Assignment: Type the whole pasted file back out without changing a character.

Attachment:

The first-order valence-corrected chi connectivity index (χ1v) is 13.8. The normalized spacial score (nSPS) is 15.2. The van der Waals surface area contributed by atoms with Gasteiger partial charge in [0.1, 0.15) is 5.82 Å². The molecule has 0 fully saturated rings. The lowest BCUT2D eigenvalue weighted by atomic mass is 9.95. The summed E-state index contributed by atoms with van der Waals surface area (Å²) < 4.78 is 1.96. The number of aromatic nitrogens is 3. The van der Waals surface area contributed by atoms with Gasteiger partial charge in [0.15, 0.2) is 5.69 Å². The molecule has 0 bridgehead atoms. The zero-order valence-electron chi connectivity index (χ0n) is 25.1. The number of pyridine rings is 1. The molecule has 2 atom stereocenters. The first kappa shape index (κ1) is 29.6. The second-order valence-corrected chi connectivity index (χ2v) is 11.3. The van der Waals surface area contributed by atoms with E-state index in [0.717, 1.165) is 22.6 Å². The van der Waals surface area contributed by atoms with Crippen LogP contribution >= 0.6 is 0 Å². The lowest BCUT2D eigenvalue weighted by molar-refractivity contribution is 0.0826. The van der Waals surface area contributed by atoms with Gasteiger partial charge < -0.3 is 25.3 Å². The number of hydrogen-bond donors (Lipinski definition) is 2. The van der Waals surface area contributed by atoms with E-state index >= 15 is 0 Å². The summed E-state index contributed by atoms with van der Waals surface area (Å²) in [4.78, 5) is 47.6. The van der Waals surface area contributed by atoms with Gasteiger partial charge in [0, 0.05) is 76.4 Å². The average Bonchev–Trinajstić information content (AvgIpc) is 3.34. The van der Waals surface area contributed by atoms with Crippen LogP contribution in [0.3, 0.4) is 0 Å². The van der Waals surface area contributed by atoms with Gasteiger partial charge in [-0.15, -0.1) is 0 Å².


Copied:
The first-order valence-corrected chi connectivity index (χ1v) is 13.8. The normalized spacial score (nSPS) is 15.2. The van der Waals surface area contributed by atoms with Gasteiger partial charge in [0.1, 0.15) is 5.82 Å². The molecule has 0 fully saturated rings. The lowest BCUT2D eigenvalue weighted by atomic mass is 9.95. The summed E-state index contributed by atoms with van der Waals surface area (Å²) < 4.78 is 1.96. The number of aromatic nitrogens is 3. The van der Waals surface area contributed by atoms with Gasteiger partial charge in [0.15, 0.2) is 5.69 Å². The molecule has 0 bridgehead atoms. The zero-order valence-electron chi connectivity index (χ0n) is 25.1. The number of pyridine rings is 1. The molecule has 2 atom stereocenters. The first kappa shape index (κ1) is 29.6. The second-order valence-corrected chi connectivity index (χ2v) is 11.3. The van der Waals surface area contributed by atoms with E-state index in [0.717, 1.165) is 22.6 Å². The van der Waals surface area contributed by atoms with Crippen LogP contribution >= 0.6 is 0 Å². The lowest BCUT2D eigenvalue weighted by molar-refractivity contribution is 0.0826. The van der Waals surface area contributed by atoms with Gasteiger partial charge < -0.3 is 25.3 Å². The number of hydrogen-bond donors (Lipinski definition) is 2. The van der Waals surface area contributed by atoms with E-state index >= 15 is 0 Å². The summed E-state index contributed by atoms with van der Waals surface area (Å²) in [4.78, 5) is 47.6. The van der Waals surface area contributed by atoms with Gasteiger partial charge in [0, 0.05) is 76.4 Å². The average Bonchev–Trinajstić information content (AvgIpc) is 3.34. The van der Waals surface area contributed by atoms with Crippen LogP contribution in [0.3, 0.4) is 0 Å². The van der Waals surface area contributed by atoms with Gasteiger partial charge in [-0.15, -0.1) is 0 Å².